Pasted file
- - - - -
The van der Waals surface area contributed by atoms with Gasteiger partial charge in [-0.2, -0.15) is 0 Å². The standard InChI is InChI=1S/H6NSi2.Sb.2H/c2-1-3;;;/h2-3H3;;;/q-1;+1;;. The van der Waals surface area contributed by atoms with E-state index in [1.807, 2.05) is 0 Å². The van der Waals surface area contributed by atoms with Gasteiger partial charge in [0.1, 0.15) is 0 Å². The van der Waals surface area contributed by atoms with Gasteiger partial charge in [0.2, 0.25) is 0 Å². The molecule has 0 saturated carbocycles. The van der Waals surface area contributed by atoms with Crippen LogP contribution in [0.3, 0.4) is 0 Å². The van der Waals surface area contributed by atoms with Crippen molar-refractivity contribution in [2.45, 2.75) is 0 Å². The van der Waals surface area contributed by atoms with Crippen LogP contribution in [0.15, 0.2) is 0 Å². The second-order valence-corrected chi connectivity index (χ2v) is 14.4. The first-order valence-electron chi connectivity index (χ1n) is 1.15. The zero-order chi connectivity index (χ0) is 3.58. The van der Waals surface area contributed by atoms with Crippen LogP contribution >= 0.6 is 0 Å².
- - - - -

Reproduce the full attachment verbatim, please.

The van der Waals surface area contributed by atoms with Gasteiger partial charge in [-0.2, -0.15) is 0 Å². The standard InChI is InChI=1S/H6NSi2.Sb.2H/c2-1-3;;;/h2-3H3;;;/q-1;+1;;. The van der Waals surface area contributed by atoms with E-state index in [1.807, 2.05) is 0 Å². The van der Waals surface area contributed by atoms with Gasteiger partial charge in [0.1, 0.15) is 0 Å². The van der Waals surface area contributed by atoms with Gasteiger partial charge in [0.2, 0.25) is 0 Å². The molecule has 0 saturated carbocycles. The van der Waals surface area contributed by atoms with Crippen LogP contribution in [0.3, 0.4) is 0 Å². The van der Waals surface area contributed by atoms with Crippen molar-refractivity contribution in [2.45, 2.75) is 0 Å². The van der Waals surface area contributed by atoms with Crippen LogP contribution in [0.15, 0.2) is 0 Å². The second-order valence-corrected chi connectivity index (χ2v) is 14.4. The first-order valence-electron chi connectivity index (χ1n) is 1.15. The zero-order chi connectivity index (χ0) is 3.58. The van der Waals surface area contributed by atoms with Crippen LogP contribution >= 0.6 is 0 Å².